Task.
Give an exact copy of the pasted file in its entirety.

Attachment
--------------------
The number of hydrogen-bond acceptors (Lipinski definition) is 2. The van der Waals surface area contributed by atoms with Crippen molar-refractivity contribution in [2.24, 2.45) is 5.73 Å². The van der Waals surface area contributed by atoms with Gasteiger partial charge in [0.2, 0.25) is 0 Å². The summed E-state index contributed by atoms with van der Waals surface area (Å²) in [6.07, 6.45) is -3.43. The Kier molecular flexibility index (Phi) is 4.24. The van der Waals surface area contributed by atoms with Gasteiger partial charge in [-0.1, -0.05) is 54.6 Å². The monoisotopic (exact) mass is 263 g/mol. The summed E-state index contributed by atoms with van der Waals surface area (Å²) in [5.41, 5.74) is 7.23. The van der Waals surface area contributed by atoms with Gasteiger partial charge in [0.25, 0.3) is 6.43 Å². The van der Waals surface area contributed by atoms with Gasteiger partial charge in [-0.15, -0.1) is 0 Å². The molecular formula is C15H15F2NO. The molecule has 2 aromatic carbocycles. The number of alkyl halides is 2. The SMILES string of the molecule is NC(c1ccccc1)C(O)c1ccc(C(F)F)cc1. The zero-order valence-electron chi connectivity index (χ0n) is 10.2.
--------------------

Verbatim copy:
The number of hydrogen-bond acceptors (Lipinski definition) is 2. The van der Waals surface area contributed by atoms with Crippen molar-refractivity contribution in [2.24, 2.45) is 5.73 Å². The van der Waals surface area contributed by atoms with Gasteiger partial charge in [0.2, 0.25) is 0 Å². The summed E-state index contributed by atoms with van der Waals surface area (Å²) in [6.07, 6.45) is -3.43. The Kier molecular flexibility index (Phi) is 4.24. The van der Waals surface area contributed by atoms with Gasteiger partial charge in [-0.1, -0.05) is 54.6 Å². The monoisotopic (exact) mass is 263 g/mol. The summed E-state index contributed by atoms with van der Waals surface area (Å²) in [5.41, 5.74) is 7.23. The van der Waals surface area contributed by atoms with Gasteiger partial charge in [0.25, 0.3) is 6.43 Å². The van der Waals surface area contributed by atoms with Gasteiger partial charge in [-0.15, -0.1) is 0 Å². The molecular formula is C15H15F2NO. The molecule has 2 aromatic carbocycles. The number of alkyl halides is 2. The SMILES string of the molecule is NC(c1ccccc1)C(O)c1ccc(C(F)F)cc1. The zero-order valence-electron chi connectivity index (χ0n) is 10.2.